Friday, March 28, 2014

L. Neil Smith on Connecticut and other things

Haruhi drawn by reaperwolf91

Guest post by Baloo:

Neil and I don't agree on everything. We have some great times with theological disputes, for example, and the fur flies when we get to C. S. Lewis. He also has rather more regard for Ayn Rand than I do.  That's kind of funny, because Neil is funny, and he writes funny, and Ayn didn't like funny. She wrote: "The worst evil that you can do, psychologically, is to laugh at yourself."

Taking that seriously, so to speak, would put me and Neil out of business in short order. I once described one of Neil's novels as "Atlas Shrugged as rewritten by Terry Pratchett."

But I digress. One thing I never disagree one iota with Neil about is the Second Amendment and gun rights. He's had that nailed and has for years.

Independency!—and a Thumb in the King's Eye
by L. Neil Smith

Attribute to L. Neil Smith's The Libertarian Enterprise

I have just been invited to attend a famous science fiction convention next year as its Guest of Honor, and I have happily accepted.

More details about that another time soon. The point here is that I have no idea—and neither does anybody else—whether there's even going to be a next year at least for the land of the free and the home of the brave. That's what living in "interesting times" is about. As I stand here writing, gun owners in the state of Connecticut are braced for a massive, illegal physical assault on their lives, liberties, and property, by a state government and its goons who have given up the last tattered appearances of respect for the Bill of Rights.

They want their subjects disarmed and helpless.

The state has said it will send its uniformed thugs from door to door to ferret out and collect at gunpoint, weapons its doesn't approve of, but whose ownership is supposed to be protected by the Second Amendment. Gun owners by the thousands have refused to reveal what they have to the state through its brand new registration system because by now they finally understand that registration is inevitably followed by confiscation. They may also know that confiscation is historically associated with state programs of mass murder like the Holocaust.

Ecofreaks in power believe Earth needs "another good plague".

Other states, and millions of gun owners in them, are waiting to see what happens. We have arrived at a crossroads in history, and the country stands on the brink of civil war. Our original Revoliution began with an attempt by the British to steal the guns of colonists in Massachusetts.

I don't live on the East Coast, (I'm delighted to report) and there is nothing I can do about the situation in Connecticut, except to point out how important that state was in the creation of this nation, and lament the way is seems to have been taken back over by the vile neo-British.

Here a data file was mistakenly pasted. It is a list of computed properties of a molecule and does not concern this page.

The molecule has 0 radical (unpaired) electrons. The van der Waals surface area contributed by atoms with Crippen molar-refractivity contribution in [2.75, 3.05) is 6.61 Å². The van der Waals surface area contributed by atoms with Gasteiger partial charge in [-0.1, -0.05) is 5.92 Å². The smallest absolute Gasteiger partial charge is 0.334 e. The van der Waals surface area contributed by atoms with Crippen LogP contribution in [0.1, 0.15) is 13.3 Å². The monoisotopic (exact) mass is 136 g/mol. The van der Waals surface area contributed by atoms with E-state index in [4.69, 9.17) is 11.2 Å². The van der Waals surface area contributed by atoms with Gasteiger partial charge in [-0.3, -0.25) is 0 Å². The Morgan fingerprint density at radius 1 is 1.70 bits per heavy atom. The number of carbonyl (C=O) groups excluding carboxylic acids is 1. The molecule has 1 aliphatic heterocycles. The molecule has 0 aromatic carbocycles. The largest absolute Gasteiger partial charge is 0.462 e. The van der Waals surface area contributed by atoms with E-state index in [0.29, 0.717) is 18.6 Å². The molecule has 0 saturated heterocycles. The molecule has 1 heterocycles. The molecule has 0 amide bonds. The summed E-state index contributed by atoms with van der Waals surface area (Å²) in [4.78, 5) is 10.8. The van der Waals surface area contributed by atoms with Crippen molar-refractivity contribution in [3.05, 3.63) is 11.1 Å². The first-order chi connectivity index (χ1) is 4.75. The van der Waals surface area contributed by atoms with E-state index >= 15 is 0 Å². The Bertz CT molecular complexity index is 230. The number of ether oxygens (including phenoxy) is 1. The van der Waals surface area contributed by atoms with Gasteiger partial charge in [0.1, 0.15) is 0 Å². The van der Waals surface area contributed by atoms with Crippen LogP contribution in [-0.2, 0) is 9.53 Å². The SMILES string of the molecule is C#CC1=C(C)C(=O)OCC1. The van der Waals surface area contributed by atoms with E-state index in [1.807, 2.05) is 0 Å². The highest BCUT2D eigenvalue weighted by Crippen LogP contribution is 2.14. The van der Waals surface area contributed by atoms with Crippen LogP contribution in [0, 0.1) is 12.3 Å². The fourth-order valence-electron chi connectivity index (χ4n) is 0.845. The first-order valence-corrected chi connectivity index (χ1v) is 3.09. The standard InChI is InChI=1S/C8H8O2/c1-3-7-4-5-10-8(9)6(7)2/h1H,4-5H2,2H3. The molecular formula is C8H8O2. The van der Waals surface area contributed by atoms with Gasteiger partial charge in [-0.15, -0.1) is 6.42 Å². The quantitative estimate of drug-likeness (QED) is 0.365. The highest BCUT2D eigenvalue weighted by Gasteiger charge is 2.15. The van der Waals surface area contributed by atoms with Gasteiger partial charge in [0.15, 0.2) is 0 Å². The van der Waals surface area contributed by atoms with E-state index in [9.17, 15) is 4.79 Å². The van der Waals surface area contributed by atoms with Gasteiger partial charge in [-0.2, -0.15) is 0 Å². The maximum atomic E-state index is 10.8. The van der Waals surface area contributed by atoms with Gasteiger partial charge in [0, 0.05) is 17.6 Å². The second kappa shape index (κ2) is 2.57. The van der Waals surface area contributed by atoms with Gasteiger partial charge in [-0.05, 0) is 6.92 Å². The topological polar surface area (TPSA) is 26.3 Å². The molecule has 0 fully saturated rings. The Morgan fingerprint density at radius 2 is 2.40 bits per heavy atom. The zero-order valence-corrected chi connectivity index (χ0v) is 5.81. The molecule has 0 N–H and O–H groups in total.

This is especially poignant as I am involved in a production, just presently, of the wonderful musical play 1776, in which I play (and sing!) John Hancock. It's all about the wild political and personal struggle to get the Declaration of Independence agreed to and signed by all of the thirteen colonies. Hancock and his friends were taking enormous risks, and they had no idea whether there was going to be a 1777.

I figure that by being a part of this little production, I'm doing something—maybe something small, maybe not—about the situation in Connecticut. I'm putting my thumb in the eye of the bucket-headed authorities there who believe that they can abolish fundmental rights by passing legislation or by beating up and killing people. They can't, and I and my fellow castfolk are out here, reminding them of that.

Like I said, maybe something small, maybe not.

If you can't be in Connecticut, either, or help freedom fight back in any other way, I have a favor to ask of you, and something to offer you in return. We can't mount even a small production like this one without money, and under the rules imposed by the "Kickstarter" crowd-funding program, we are rapidly running out of time. If we fall a dollar short, we lose everything we have accumulted in the way of pledges.

Go to:


and give us a boost—as big a boost as you can. In return, we'll help you stick your thumb in the King's eye, or in the eye of some jerkwad in Connecticut who wants to be King and cancel 248 years of history.

Give us all the help you can, and if you don't, I don't want to hear you complain about what's going on in Connecticut, a state that ought to be ashamed for betraying its historical role as a cradle of liberty.

You had your chance.
Quibcag: The noose girl is Haruhi Suzumiya from The Melancholy of Haruhi Suzumiya (涼宮ハルヒの憂鬱 Suzumiya Haruhi no Yūutsu)

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